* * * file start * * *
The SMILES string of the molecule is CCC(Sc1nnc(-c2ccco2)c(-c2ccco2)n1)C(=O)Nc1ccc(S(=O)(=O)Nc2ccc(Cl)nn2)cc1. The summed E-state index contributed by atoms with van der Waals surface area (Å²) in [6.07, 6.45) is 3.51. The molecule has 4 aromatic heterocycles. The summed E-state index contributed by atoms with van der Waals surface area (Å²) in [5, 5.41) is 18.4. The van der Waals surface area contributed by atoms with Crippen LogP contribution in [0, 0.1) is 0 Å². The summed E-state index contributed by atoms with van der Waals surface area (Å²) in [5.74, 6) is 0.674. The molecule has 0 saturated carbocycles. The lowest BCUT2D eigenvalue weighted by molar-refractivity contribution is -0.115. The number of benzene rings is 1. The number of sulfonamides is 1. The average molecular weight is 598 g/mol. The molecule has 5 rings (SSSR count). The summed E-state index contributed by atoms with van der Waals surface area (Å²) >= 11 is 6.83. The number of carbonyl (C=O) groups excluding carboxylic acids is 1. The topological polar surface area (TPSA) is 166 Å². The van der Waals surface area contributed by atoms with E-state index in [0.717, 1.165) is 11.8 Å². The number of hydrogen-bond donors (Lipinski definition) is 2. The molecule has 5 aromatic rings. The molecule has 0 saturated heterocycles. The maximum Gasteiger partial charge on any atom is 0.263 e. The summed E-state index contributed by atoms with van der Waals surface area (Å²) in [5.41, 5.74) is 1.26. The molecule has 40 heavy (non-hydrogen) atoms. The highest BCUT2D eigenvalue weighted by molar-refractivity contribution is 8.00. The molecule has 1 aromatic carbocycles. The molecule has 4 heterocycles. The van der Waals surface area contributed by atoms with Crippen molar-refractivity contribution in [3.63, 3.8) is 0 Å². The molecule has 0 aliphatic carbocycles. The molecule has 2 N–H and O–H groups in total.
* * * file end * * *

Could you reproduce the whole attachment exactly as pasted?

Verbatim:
The SMILES string of the molecule is CCC(Sc1nnc(-c2ccco2)c(-c2ccco2)n1)C(=O)Nc1ccc(S(=O)(=O)Nc2ccc(Cl)nn2)cc1. The summed E-state index contributed by atoms with van der Waals surface area (Å²) in [6.07, 6.45) is 3.51. The molecule has 4 aromatic heterocycles. The summed E-state index contributed by atoms with van der Waals surface area (Å²) in [5, 5.41) is 18.4. The van der Waals surface area contributed by atoms with Crippen LogP contribution in [0, 0.1) is 0 Å². The summed E-state index contributed by atoms with van der Waals surface area (Å²) in [5.74, 6) is 0.674. The molecule has 0 saturated carbocycles. The lowest BCUT2D eigenvalue weighted by molar-refractivity contribution is -0.115. The number of benzene rings is 1. The number of sulfonamides is 1. The average molecular weight is 598 g/mol. The molecule has 5 rings (SSSR count). The summed E-state index contributed by atoms with van der Waals surface area (Å²) >= 11 is 6.83. The number of carbonyl (C=O) groups excluding carboxylic acids is 1. The topological polar surface area (TPSA) is 166 Å². The van der Waals surface area contributed by atoms with E-state index in [0.717, 1.165) is 11.8 Å². The number of hydrogen-bond donors (Lipinski definition) is 2. The molecule has 5 aromatic rings. The molecule has 0 saturated heterocycles. The maximum Gasteiger partial charge on any atom is 0.263 e. The summed E-state index contributed by atoms with van der Waals surface area (Å²) in [5.41, 5.74) is 1.26. The molecule has 40 heavy (non-hydrogen) atoms. The highest BCUT2D eigenvalue weighted by molar-refractivity contribution is 8.00. The molecule has 1 aromatic carbocycles. The molecule has 4 heterocycles. The van der Waals surface area contributed by atoms with Crippen molar-refractivity contribution in [3.63, 3.8) is 0 Å². The molecule has 0 aliphatic carbocycles. The molecule has 2 N–H and O–H groups in total.